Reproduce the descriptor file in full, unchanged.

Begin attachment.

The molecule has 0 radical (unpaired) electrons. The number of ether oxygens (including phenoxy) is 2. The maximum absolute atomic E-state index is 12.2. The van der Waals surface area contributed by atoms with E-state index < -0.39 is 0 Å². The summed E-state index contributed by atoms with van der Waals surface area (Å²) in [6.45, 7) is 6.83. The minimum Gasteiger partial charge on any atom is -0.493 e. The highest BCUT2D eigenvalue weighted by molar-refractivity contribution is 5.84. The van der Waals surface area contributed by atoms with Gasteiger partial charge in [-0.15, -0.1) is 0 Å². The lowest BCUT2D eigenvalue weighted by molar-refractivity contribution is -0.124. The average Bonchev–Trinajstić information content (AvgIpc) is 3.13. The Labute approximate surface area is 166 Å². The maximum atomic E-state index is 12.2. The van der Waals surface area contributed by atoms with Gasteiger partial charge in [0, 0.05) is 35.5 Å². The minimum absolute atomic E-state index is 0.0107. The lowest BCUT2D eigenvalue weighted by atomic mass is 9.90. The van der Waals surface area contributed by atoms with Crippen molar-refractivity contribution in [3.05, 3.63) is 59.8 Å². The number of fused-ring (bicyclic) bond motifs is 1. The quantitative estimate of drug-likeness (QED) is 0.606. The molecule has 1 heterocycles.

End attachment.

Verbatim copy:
The molecule has 0 radical (unpaired) electrons. The number of ether oxygens (including phenoxy) is 2. The maximum absolute atomic E-state index is 12.2. The van der Waals surface area contributed by atoms with E-state index < -0.39 is 0 Å². The summed E-state index contributed by atoms with van der Waals surface area (Å²) in [6.45, 7) is 6.83. The minimum Gasteiger partial charge on any atom is -0.493 e. The highest BCUT2D eigenvalue weighted by molar-refractivity contribution is 5.84. The van der Waals surface area contributed by atoms with Gasteiger partial charge in [-0.15, -0.1) is 0 Å². The lowest BCUT2D eigenvalue weighted by molar-refractivity contribution is -0.124. The average Bonchev–Trinajstić information content (AvgIpc) is 3.13. The Labute approximate surface area is 166 Å². The maximum atomic E-state index is 12.2. The van der Waals surface area contributed by atoms with Gasteiger partial charge in [0, 0.05) is 35.5 Å². The minimum absolute atomic E-state index is 0.0107. The lowest BCUT2D eigenvalue weighted by atomic mass is 9.90. The van der Waals surface area contributed by atoms with Crippen molar-refractivity contribution in [3.05, 3.63) is 59.8 Å². The number of fused-ring (bicyclic) bond motifs is 1. The quantitative estimate of drug-likeness (QED) is 0.606. The molecule has 1 heterocycles.